Evacuees from Kibbutz Nir Am at the Herods Tel Aviv Hotel, Jan. 3, 2024. Photo by Miriam Alster/Flash90.
Evacuees from Kibbutz Nir Am at the Herods Tel Aviv Hotel, Jan. 3, 2024. Photo by Miriam Alster/Flash90.
featureIsrael at War

‘Until the hostages come home, I feel I have no right to’

Like many of the thousands of evacuees from Gaza border communities, David Barr of Kibbutz Alumim is unsure what the future holds.   

Ask teacher David Barr where he lives and he’ll answer, “At the moment in Netanya… and we’ll see what tomorrow brings.”

Barr and his wife, Ilana, are members of Kibbutz Alumim, a religious kibbutz located just over a mile from the Gaza border. He commutes from his current base in Netanya in central Israel southward to his teaching job at schools in Tel Aviv and Kiryat Malachi and northward to Kibbutz Ma’agan Michael.  

Kibbutz Nir Oz. Photo: Courtesy

In the wake of the Oct. 7 Hamas massacre and the Hezbollah attacks in the North, Israel’s Tourism Ministry has been handling the placement of evacuees in hotels, and created subsistence allowances for families to live independently. The ministry has helped over 125,000 displaced people find safer places to live.  

Although efforts were made to keep members of individual kibbutzim in one general vicinity, when he thinks about returning home, and what home really is, Barr has complicated feelings.

He says the team at the Fattal Hotels chain’s Leonardo Plaza Hotel in Netanya, which houses the older residents of Alumim, has been special and understanding, and reminds him constantly, “This is not a hotel—it’s your home.”

Still, he says, six months after displacement, he has reconsidered his definitions of house and home. “While we live in houses, your house is not always your home,” he said. And when he thinks about returning to Alumim, he is hesitant.

“Until the hostages come home, I feel like I have no right to come home,” he said. He is not sure that the kibbutz, which housed between 400 and 450 residents before Oct. 7, and where he raised his family of four children since he made aliyah from Leeds, England, in 1985, will ever feel like home again.  

Many of the younger families feel that they just cannot go back, he explained. “There’s a break in trust in the army chiefs,” he said. “Many feel betrayed, and emotionally traumatized.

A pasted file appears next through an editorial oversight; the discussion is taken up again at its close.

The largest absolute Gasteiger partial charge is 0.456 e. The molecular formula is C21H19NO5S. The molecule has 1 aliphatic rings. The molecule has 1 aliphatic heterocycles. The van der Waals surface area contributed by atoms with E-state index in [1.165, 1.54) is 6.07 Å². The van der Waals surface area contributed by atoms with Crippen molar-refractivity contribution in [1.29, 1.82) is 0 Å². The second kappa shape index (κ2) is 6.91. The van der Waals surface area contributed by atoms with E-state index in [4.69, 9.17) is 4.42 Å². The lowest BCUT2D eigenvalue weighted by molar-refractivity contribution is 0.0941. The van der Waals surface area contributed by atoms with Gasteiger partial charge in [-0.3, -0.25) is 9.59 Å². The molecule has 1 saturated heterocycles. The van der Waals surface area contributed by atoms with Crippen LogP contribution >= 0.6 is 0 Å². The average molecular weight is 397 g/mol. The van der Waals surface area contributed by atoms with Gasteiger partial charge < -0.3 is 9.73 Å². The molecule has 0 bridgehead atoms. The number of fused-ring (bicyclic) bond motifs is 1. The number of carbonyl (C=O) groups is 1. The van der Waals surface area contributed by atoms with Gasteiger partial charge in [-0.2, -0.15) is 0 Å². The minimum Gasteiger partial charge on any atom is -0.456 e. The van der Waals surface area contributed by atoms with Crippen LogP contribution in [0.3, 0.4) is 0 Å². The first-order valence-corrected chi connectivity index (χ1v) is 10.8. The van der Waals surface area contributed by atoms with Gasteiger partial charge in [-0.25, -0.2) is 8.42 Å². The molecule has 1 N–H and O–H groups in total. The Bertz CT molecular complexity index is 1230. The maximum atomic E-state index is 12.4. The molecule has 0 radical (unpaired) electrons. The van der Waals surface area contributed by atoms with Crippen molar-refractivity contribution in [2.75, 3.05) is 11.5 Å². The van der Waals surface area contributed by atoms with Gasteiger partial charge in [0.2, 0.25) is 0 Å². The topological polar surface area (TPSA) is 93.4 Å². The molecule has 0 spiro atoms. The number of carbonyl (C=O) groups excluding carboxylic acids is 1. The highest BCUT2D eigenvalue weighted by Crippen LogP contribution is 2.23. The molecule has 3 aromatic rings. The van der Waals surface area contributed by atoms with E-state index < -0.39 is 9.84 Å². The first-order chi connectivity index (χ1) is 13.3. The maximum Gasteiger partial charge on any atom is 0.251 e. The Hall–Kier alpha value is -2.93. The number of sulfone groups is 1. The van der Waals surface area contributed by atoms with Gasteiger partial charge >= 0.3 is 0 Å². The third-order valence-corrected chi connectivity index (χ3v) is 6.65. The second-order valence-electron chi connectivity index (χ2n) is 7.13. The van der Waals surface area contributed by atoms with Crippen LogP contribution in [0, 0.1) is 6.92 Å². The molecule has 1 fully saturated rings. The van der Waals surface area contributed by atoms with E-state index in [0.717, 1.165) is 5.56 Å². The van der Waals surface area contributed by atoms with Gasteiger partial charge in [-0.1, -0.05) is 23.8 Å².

Since Oct. 7, the Tourism Ministry has paid 3.2 billion shekels ($852 million) to hotels for hosting evacuees and about 2 billion shekels ($532 million), through the National Insurance Institute, to another 100,000 evacuees living independently, Alon Shemer, deputy director-general of Human Resources at the ministry, told JNS.

“Complete buildings in Kiryat Gat, Tel Aviv and Kibbutz Shefayim are being rented to support displaced families,” he said. “An agency has been set up to help them rebuild when they are ready to return and to help them find options to come back home. There is a huge budget—15 billion shekels ($4 billion) to rebuild and boost security.”

Around 7,000 evacuees from communities around the Gaza border are still lodged in hotels, while approximately 50,000 have resettled back home and are benefiting from a return-home subsidy. Others have opted to relocate as a collective, temporarily inhabiting different locales until their ravaged homes are reconstructed.  

Gal Barr’s former home in Kibbutz Nir Oz. Credit: Courtesy.

Shemer estimates that it will take two years from the time the war ends to restore the 10 communities along the border that sustained the most damage.

Long before Oct. 7, Barr’s son Gal opted out of living where rockets were constantly disrupting family life and moved with his wife and two daughters from Kibbutz Nir Oz three years ago to a community in the north of Israel. A good thing, said Barr, as the modest home they used to live in was destroyed on Oct. 7. 

Another son, Assaf, along with his wife and three children were living in Kibbutz Karmia along the northern Gazan border. They were evacuated to Kibbutz Nahsholim, near Hadera, in central Israel. He has been serving in the Israel Defense Forces reserves.  

Daughter Shiran, married to Rotem, lived in Kibbutz Nirim near the Gaza Strip, along with their three children. They were evacuated first to Eilat and then to two different places in Beersheva.